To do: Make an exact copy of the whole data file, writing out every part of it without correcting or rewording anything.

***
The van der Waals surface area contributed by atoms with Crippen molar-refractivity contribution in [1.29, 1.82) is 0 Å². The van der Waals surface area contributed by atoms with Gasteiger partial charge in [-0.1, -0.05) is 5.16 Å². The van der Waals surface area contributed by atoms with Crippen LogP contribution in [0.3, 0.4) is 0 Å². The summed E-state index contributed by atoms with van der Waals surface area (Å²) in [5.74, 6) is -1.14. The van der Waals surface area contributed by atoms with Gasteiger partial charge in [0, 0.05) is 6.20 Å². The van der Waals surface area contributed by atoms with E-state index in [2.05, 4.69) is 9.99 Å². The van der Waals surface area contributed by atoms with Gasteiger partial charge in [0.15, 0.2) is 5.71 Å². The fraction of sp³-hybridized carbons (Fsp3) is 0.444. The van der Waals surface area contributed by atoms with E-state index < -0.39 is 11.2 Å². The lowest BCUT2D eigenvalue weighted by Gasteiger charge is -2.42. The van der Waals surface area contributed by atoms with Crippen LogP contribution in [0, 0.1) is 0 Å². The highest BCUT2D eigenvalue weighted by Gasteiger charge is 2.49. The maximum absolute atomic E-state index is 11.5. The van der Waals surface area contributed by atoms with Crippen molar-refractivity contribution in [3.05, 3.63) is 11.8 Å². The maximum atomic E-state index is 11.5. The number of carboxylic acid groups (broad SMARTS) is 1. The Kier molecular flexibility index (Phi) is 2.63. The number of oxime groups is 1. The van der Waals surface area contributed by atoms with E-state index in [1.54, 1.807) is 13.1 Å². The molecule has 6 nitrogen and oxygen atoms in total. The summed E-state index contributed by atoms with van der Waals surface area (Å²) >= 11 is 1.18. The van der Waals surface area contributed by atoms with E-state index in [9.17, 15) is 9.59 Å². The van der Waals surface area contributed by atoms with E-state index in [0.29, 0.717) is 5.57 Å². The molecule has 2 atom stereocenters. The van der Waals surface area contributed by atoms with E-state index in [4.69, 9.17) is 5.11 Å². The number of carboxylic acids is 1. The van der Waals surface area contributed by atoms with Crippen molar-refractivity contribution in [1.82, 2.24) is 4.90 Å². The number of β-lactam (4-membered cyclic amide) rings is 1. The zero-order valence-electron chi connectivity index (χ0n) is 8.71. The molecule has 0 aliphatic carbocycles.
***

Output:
The van der Waals surface area contributed by atoms with Crippen molar-refractivity contribution in [1.29, 1.82) is 0 Å². The van der Waals surface area contributed by atoms with Gasteiger partial charge in [-0.1, -0.05) is 5.16 Å². The van der Waals surface area contributed by atoms with Crippen LogP contribution in [0.3, 0.4) is 0 Å². The summed E-state index contributed by atoms with van der Waals surface area (Å²) in [5.74, 6) is -1.14. The van der Waals surface area contributed by atoms with Gasteiger partial charge in [0, 0.05) is 6.20 Å². The van der Waals surface area contributed by atoms with E-state index in [2.05, 4.69) is 9.99 Å². The van der Waals surface area contributed by atoms with Gasteiger partial charge in [0.15, 0.2) is 5.71 Å². The fraction of sp³-hybridized carbons (Fsp3) is 0.444. The van der Waals surface area contributed by atoms with E-state index < -0.39 is 11.2 Å². The lowest BCUT2D eigenvalue weighted by Gasteiger charge is -2.42. The van der Waals surface area contributed by atoms with Crippen LogP contribution in [0, 0.1) is 0 Å². The highest BCUT2D eigenvalue weighted by Gasteiger charge is 2.49. The maximum absolute atomic E-state index is 11.5. The van der Waals surface area contributed by atoms with Crippen molar-refractivity contribution in [3.05, 3.63) is 11.8 Å². The maximum atomic E-state index is 11.5. The number of carboxylic acid groups (broad SMARTS) is 1. The Kier molecular flexibility index (Phi) is 2.63. The number of oxime groups is 1. The van der Waals surface area contributed by atoms with E-state index in [1.54, 1.807) is 13.1 Å². The molecule has 6 nitrogen and oxygen atoms in total. The summed E-state index contributed by atoms with van der Waals surface area (Å²) >= 11 is 1.18. The van der Waals surface area contributed by atoms with E-state index in [9.17, 15) is 9.59 Å². The van der Waals surface area contributed by atoms with E-state index in [0.29, 0.717) is 5.57 Å². The molecule has 2 atom stereocenters. The van der Waals surface area contributed by atoms with E-state index in [4.69, 9.17) is 5.11 Å². The number of carboxylic acids is 1. The van der Waals surface area contributed by atoms with Crippen molar-refractivity contribution in [1.82, 2.24) is 4.90 Å². The number of β-lactam (4-membered cyclic amide) rings is 1. The zero-order valence-electron chi connectivity index (χ0n) is 8.71. The molecule has 0 aliphatic carbocycles.